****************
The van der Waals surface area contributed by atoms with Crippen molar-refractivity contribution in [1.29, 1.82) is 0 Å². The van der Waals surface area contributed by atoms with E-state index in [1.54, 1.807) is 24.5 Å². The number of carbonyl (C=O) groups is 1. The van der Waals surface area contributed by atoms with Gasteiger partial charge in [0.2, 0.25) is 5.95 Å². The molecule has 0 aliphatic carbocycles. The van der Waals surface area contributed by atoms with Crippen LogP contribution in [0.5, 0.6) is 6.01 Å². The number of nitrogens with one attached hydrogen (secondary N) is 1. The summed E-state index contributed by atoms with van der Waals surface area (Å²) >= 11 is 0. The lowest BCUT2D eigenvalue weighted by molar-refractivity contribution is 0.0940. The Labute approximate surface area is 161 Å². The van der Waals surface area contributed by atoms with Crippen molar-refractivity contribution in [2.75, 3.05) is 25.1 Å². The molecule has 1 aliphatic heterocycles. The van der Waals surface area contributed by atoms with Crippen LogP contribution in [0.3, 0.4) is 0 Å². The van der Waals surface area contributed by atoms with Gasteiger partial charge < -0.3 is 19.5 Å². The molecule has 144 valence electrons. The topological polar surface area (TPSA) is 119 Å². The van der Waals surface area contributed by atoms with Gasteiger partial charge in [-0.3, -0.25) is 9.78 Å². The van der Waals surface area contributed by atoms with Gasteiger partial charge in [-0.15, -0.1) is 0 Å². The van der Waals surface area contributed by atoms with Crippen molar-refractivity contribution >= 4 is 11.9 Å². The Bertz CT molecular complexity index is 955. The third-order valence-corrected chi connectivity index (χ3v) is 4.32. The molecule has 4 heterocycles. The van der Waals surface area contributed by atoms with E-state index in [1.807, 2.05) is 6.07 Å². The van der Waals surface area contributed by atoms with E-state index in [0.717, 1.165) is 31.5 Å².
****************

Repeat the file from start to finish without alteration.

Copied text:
The van der Waals surface area contributed by atoms with Crippen molar-refractivity contribution in [1.29, 1.82) is 0 Å². The van der Waals surface area contributed by atoms with E-state index in [1.54, 1.807) is 24.5 Å². The number of carbonyl (C=O) groups is 1. The van der Waals surface area contributed by atoms with Gasteiger partial charge in [0.2, 0.25) is 5.95 Å². The molecule has 0 aliphatic carbocycles. The van der Waals surface area contributed by atoms with Crippen LogP contribution in [0.5, 0.6) is 6.01 Å². The number of nitrogens with one attached hydrogen (secondary N) is 1. The summed E-state index contributed by atoms with van der Waals surface area (Å²) >= 11 is 0. The lowest BCUT2D eigenvalue weighted by molar-refractivity contribution is 0.0940. The Labute approximate surface area is 161 Å². The van der Waals surface area contributed by atoms with Crippen molar-refractivity contribution in [2.75, 3.05) is 25.1 Å². The molecule has 1 aliphatic heterocycles. The van der Waals surface area contributed by atoms with Crippen LogP contribution in [0.3, 0.4) is 0 Å². The van der Waals surface area contributed by atoms with Gasteiger partial charge < -0.3 is 19.5 Å². The molecule has 144 valence electrons. The topological polar surface area (TPSA) is 119 Å². The van der Waals surface area contributed by atoms with Gasteiger partial charge in [-0.3, -0.25) is 9.78 Å². The van der Waals surface area contributed by atoms with Gasteiger partial charge in [-0.15, -0.1) is 0 Å². The van der Waals surface area contributed by atoms with Crippen molar-refractivity contribution >= 4 is 11.9 Å². The Bertz CT molecular complexity index is 955. The third-order valence-corrected chi connectivity index (χ3v) is 4.32. The molecule has 4 heterocycles. The van der Waals surface area contributed by atoms with E-state index in [1.807, 2.05) is 6.07 Å². The van der Waals surface area contributed by atoms with E-state index in [0.717, 1.165) is 31.5 Å².